Categories: EuropeIreland

A Little Scenic…The Absolute Most Picturesque Drive in Ireland

It’s no secret that I truly love Ireland – I think I have pretty successfully waxed poetic about the country in most of the past week’s blog posts. Fortunately for you, I’m not done yet!

As wonderful as Dingle town is, a trip to the Dingle Peninsula isn’t complete without driving Slea Head Drive. This is arguably one of Ireland’s most scenic drives and contains several of the oldest sites in Ireland all contained in one small area. I filled the car with two other women I met at the hostel, Amber and Laura (who I previously mentioned for the Fungie the Dolphin sighting!).

Slea Head Drive’s Top Sites:

  1. Dunbeg Fort: Perched on the very edge of the cliffs is the promontory fort of Dunbeg, ruins are from the Iron Age. The fort is small and mostly grass-covered for protection and until it can be further excavated and some of the fort has actually tumbled into the sea over the years. The sweeping views of the ocean and straight drop down to the jagged rocks are gorgeous…and what’s a visit to Ireland without scrambling around some ruins!
  2. Beehive Huts: The family dwellings and small community of huts could go as far back as the Bronze Age (think 2000 BC) and were continually built for thousands of years throughout Scotland and Ireland. I think people back then must have been significantly shorter though because they are tiny! Not for the short and I had to continually watch my head through the doorways.

  3. Blasket Islands: The Blasket Islands were inhabited until a forced evacuation and it’s really a wonder that any human being could live on such remote and rugged islands. Although the islands are only slightly offshore from the coast of the Dingle Peninsula, it was incredibly windy out on the peak and you’d have to be a very hearty person to survive the icy-cold and wet winds.

    Although there are boat trips during high season out the islands our backpacker budgets sent us to the very tip. Just past the sandy beach is a fairly large car-park with a worn and grassy path leading up a steep sheep-poo laced hillside. In true Irish style the path is only meant for the adventurous – I laced my fingers together to give Laura a boost over the rock wall (she’s pretty short!) hopped it myself and we threaded amongst the grazing and sleepy sheep to look out over the Blasket Islands and gaze across the Atlantic toward the US.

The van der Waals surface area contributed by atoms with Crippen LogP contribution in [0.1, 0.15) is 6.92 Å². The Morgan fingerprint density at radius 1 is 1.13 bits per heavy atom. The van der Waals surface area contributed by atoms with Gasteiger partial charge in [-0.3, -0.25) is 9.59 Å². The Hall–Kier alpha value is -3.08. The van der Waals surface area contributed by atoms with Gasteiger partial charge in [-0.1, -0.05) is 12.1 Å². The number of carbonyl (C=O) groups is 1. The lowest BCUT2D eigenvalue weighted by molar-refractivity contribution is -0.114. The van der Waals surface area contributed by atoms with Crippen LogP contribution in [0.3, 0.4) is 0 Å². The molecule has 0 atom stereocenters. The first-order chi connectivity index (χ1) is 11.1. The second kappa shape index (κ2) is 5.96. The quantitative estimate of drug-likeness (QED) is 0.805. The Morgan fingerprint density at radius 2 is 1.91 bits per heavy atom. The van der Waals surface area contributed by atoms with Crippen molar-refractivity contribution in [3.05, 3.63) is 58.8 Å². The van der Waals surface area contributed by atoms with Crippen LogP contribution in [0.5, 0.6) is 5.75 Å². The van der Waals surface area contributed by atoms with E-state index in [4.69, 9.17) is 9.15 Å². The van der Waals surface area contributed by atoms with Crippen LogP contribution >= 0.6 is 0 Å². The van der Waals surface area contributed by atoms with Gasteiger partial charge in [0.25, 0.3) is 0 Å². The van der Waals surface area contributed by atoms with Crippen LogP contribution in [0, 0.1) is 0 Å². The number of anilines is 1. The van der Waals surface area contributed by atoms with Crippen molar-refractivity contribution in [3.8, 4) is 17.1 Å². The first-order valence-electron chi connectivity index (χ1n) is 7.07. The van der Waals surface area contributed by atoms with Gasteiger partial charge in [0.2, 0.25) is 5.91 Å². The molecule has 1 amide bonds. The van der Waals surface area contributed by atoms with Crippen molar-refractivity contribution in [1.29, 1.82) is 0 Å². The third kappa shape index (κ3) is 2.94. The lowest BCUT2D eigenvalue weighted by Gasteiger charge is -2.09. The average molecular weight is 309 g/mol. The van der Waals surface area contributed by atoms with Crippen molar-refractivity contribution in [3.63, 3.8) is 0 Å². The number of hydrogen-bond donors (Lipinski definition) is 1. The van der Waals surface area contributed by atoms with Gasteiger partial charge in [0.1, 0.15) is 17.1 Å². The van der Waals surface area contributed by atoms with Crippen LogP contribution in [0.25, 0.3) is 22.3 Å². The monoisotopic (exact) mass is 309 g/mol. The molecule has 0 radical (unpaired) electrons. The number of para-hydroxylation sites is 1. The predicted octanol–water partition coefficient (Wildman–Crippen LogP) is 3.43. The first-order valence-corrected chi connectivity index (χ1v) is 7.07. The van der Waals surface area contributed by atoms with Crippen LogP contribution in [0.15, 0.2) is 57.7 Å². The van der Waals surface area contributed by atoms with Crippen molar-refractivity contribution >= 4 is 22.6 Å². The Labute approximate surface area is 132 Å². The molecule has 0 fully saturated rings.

The view is stunning and because it’s “off the path” we were the only ones up there for about 30 minutes (which was perfect because each of us were forced to brave the heavy wind and pop a squat!). Although the boat tour is supposedly spectacular, I can’t imagine having missed this short hike.
  4. Gallarus Oratory: About 1200 years old, the Gallarus Oratory (likely an early Christian Church), like Dunbeg Fort and the Beehive Huts are made without mortar. The stones are gradually stacked to reach the top…and it’s surprisingly airtight. A torrential downpour caught up with us when we reached the Oratory and we camped out inside for some time and were completely protected from the strong winds and rains…which is pretty impressive considering this is thought to have been built between the 6th and 9th centuries!

  5. Dingle’s Legends: Three Sisters and the Sleeping Giant: Near Ballyferriter, the Three Sisters are a set of three peaks that, naturally, have several Irish legends and stories associated – they even go so far as to claim that Lindbergh’s first sight of land after crossing the Atlantic was the three jagged peaks of land known as the Three Sisters.

    The Sleeping Giant is seen lying down on his back in the ocean – really does look like one!

Perhaps the best tip I can offer for driving Slea Head Drive around the Dingle Peninsula is to memorize the Irish name for Dingle towm, An Daingean. Although it’s controversial that there’s no English name on the sign, that’s the way it is. Dingle Peninsula is an Irish speaking region of Ireland and though it can get confusing to only see road signs in Irish, it’s still lovely. But with that in mind we had to be prepared for the Irish when making our way back to our Dingle hostel for the night when all of the road signs were only pointing the way to An Daingean!